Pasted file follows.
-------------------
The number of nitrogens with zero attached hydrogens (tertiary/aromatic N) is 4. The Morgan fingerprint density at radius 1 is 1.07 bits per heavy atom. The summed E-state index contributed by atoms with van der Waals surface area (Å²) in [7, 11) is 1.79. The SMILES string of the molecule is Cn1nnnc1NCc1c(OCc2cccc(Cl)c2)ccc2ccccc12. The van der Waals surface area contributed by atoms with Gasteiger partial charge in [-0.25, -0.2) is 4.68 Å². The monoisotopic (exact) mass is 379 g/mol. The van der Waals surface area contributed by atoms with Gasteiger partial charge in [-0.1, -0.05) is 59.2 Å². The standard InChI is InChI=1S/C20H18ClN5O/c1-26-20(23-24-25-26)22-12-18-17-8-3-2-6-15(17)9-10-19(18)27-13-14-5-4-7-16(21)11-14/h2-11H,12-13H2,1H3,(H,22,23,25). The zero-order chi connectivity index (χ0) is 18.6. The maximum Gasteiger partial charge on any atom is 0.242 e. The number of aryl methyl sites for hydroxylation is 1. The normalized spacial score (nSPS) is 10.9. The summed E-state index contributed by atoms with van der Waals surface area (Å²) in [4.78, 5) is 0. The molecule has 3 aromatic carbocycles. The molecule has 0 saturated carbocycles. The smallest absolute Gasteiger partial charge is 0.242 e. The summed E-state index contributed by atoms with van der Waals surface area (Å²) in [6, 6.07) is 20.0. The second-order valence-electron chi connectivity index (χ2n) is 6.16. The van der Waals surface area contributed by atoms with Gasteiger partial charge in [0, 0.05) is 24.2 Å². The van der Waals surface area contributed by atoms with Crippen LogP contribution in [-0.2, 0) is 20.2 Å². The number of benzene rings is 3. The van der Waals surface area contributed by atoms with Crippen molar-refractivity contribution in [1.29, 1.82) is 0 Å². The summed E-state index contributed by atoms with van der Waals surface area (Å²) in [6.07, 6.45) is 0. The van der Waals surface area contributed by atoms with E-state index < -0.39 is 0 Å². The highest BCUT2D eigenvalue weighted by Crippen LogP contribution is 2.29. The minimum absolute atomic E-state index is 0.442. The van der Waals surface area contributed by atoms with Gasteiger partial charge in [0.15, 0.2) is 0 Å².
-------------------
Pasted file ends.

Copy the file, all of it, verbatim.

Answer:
The number of nitrogens with zero attached hydrogens (tertiary/aromatic N) is 4. The Morgan fingerprint density at radius 1 is 1.07 bits per heavy atom. The summed E-state index contributed by atoms with van der Waals surface area (Å²) in [7, 11) is 1.79. The SMILES string of the molecule is Cn1nnnc1NCc1c(OCc2cccc(Cl)c2)ccc2ccccc12. The van der Waals surface area contributed by atoms with Gasteiger partial charge in [-0.25, -0.2) is 4.68 Å². The monoisotopic (exact) mass is 379 g/mol. The van der Waals surface area contributed by atoms with Gasteiger partial charge in [-0.1, -0.05) is 59.2 Å². The standard InChI is InChI=1S/C20H18ClN5O/c1-26-20(23-24-25-26)22-12-18-17-8-3-2-6-15(17)9-10-19(18)27-13-14-5-4-7-16(21)11-14/h2-11H,12-13H2,1H3,(H,22,23,25). The zero-order chi connectivity index (χ0) is 18.6. The maximum Gasteiger partial charge on any atom is 0.242 e. The number of aryl methyl sites for hydroxylation is 1. The normalized spacial score (nSPS) is 10.9. The summed E-state index contributed by atoms with van der Waals surface area (Å²) in [4.78, 5) is 0. The molecule has 3 aromatic carbocycles. The molecule has 0 saturated carbocycles. The smallest absolute Gasteiger partial charge is 0.242 e. The summed E-state index contributed by atoms with van der Waals surface area (Å²) in [6, 6.07) is 20.0. The second-order valence-electron chi connectivity index (χ2n) is 6.16. The van der Waals surface area contributed by atoms with Gasteiger partial charge in [0, 0.05) is 24.2 Å². The van der Waals surface area contributed by atoms with Crippen LogP contribution in [-0.2, 0) is 20.2 Å². The number of benzene rings is 3. The van der Waals surface area contributed by atoms with Crippen molar-refractivity contribution in [1.29, 1.82) is 0 Å². The summed E-state index contributed by atoms with van der Waals surface area (Å²) in [6.07, 6.45) is 0. The van der Waals surface area contributed by atoms with E-state index < -0.39 is 0 Å². The highest BCUT2D eigenvalue weighted by Crippen LogP contribution is 2.29. The minimum absolute atomic E-state index is 0.442. The van der Waals surface area contributed by atoms with Gasteiger partial charge in [0.15, 0.2) is 0 Å².